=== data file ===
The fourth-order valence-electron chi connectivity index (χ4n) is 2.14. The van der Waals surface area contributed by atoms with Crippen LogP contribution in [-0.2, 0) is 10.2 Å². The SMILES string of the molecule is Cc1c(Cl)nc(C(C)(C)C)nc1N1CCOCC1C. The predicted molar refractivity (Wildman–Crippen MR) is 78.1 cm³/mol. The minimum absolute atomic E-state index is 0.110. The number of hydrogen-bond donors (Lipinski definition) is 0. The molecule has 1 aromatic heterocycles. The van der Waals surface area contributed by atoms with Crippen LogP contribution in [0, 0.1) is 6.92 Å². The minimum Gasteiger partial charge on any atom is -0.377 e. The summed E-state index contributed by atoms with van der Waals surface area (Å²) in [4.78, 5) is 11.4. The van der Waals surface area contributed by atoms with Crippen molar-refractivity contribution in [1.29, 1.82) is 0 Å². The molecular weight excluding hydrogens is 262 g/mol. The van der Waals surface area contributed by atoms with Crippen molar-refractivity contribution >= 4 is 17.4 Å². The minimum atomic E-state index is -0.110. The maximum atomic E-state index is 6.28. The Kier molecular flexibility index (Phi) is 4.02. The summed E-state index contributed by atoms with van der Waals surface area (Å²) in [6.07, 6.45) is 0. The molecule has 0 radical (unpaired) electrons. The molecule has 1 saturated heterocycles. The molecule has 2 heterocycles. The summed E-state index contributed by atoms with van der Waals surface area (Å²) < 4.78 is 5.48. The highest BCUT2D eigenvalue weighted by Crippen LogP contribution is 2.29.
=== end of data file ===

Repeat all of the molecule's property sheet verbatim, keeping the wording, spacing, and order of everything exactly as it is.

The fourth-order valence-electron chi connectivity index (χ4n) is 2.14. The van der Waals surface area contributed by atoms with Crippen LogP contribution in [-0.2, 0) is 10.2 Å². The SMILES string of the molecule is Cc1c(Cl)nc(C(C)(C)C)nc1N1CCOCC1C. The predicted molar refractivity (Wildman–Crippen MR) is 78.1 cm³/mol. The minimum absolute atomic E-state index is 0.110. The number of hydrogen-bond donors (Lipinski definition) is 0. The molecule has 1 aromatic heterocycles. The van der Waals surface area contributed by atoms with Crippen LogP contribution in [0, 0.1) is 6.92 Å². The minimum Gasteiger partial charge on any atom is -0.377 e. The summed E-state index contributed by atoms with van der Waals surface area (Å²) in [4.78, 5) is 11.4. The van der Waals surface area contributed by atoms with Crippen molar-refractivity contribution in [1.29, 1.82) is 0 Å². The molecular weight excluding hydrogens is 262 g/mol. The van der Waals surface area contributed by atoms with Crippen molar-refractivity contribution >= 4 is 17.4 Å². The minimum atomic E-state index is -0.110. The maximum atomic E-state index is 6.28. The Kier molecular flexibility index (Phi) is 4.02. The summed E-state index contributed by atoms with van der Waals surface area (Å²) in [6.07, 6.45) is 0. The molecule has 0 radical (unpaired) electrons. The molecule has 1 saturated heterocycles. The molecule has 2 heterocycles. The summed E-state index contributed by atoms with van der Waals surface area (Å²) < 4.78 is 5.48. The highest BCUT2D eigenvalue weighted by Crippen LogP contribution is 2.29.